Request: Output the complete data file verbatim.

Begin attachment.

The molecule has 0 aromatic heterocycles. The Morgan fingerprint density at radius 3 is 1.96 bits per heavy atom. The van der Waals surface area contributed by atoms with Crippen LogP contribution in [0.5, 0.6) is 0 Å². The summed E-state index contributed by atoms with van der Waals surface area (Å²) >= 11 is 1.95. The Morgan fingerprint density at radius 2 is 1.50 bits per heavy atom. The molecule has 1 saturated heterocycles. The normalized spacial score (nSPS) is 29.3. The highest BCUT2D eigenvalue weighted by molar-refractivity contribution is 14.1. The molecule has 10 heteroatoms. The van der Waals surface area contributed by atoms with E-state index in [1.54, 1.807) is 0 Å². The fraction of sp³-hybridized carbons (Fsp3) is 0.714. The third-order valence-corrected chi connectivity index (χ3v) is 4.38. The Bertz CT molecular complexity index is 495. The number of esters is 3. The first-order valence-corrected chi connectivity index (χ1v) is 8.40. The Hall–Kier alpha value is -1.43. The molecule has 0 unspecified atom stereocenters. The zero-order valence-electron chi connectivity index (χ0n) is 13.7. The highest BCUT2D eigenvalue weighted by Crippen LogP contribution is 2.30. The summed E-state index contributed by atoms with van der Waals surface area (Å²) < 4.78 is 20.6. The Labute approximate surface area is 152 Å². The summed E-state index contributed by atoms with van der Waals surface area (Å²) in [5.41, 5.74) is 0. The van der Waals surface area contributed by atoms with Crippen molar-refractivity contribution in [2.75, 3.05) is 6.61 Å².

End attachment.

The molecule has 0 aromatic heterocycles. The Morgan fingerprint density at radius 3 is 1.96 bits per heavy atom. The van der Waals surface area contributed by atoms with Crippen LogP contribution in [0.5, 0.6) is 0 Å². The summed E-state index contributed by atoms with van der Waals surface area (Å²) >= 11 is 1.95. The Morgan fingerprint density at radius 2 is 1.50 bits per heavy atom. The molecule has 1 saturated heterocycles. The normalized spacial score (nSPS) is 29.3. The highest BCUT2D eigenvalue weighted by molar-refractivity contribution is 14.1. The molecule has 10 heteroatoms. The van der Waals surface area contributed by atoms with E-state index in [1.54, 1.807) is 0 Å². The fraction of sp³-hybridized carbons (Fsp3) is 0.714. The third-order valence-corrected chi connectivity index (χ3v) is 4.38. The Bertz CT molecular complexity index is 495. The number of esters is 3. The first-order valence-corrected chi connectivity index (χ1v) is 8.40. The Hall–Kier alpha value is -1.43. The molecule has 0 unspecified atom stereocenters. The zero-order valence-electron chi connectivity index (χ0n) is 13.7. The highest BCUT2D eigenvalue weighted by Crippen LogP contribution is 2.30. The summed E-state index contributed by atoms with van der Waals surface area (Å²) < 4.78 is 20.6. The Labute approximate surface area is 152 Å². The summed E-state index contributed by atoms with van der Waals surface area (Å²) in [5.41, 5.74) is 0. The van der Waals surface area contributed by atoms with Crippen molar-refractivity contribution in [2.75, 3.05) is 6.61 Å².